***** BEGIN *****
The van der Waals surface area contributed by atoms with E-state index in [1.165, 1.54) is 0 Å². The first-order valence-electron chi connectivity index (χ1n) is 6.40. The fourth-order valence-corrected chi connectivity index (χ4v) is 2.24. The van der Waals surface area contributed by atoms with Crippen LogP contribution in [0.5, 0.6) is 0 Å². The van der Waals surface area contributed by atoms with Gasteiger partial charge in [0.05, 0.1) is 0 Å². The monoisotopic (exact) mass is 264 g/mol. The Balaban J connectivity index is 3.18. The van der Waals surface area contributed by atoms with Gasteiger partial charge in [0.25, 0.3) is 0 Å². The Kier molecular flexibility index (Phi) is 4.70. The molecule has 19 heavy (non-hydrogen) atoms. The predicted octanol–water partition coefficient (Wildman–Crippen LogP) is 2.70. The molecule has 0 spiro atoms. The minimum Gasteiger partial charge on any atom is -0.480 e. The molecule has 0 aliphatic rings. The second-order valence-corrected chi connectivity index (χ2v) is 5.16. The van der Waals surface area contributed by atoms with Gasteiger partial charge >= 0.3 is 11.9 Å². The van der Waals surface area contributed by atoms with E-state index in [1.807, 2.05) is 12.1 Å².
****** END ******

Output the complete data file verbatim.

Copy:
The van der Waals surface area contributed by atoms with E-state index in [1.165, 1.54) is 0 Å². The first-order valence-electron chi connectivity index (χ1n) is 6.40. The fourth-order valence-corrected chi connectivity index (χ4v) is 2.24. The van der Waals surface area contributed by atoms with Crippen LogP contribution in [0.5, 0.6) is 0 Å². The van der Waals surface area contributed by atoms with Gasteiger partial charge in [0.05, 0.1) is 0 Å². The monoisotopic (exact) mass is 264 g/mol. The Balaban J connectivity index is 3.18. The van der Waals surface area contributed by atoms with Gasteiger partial charge in [0.25, 0.3) is 0 Å². The Kier molecular flexibility index (Phi) is 4.70. The molecule has 19 heavy (non-hydrogen) atoms. The predicted octanol–water partition coefficient (Wildman–Crippen LogP) is 2.70. The molecule has 0 spiro atoms. The minimum Gasteiger partial charge on any atom is -0.480 e. The molecule has 0 aliphatic rings. The second-order valence-corrected chi connectivity index (χ2v) is 5.16. The van der Waals surface area contributed by atoms with Gasteiger partial charge >= 0.3 is 11.9 Å². The van der Waals surface area contributed by atoms with E-state index in [1.807, 2.05) is 12.1 Å².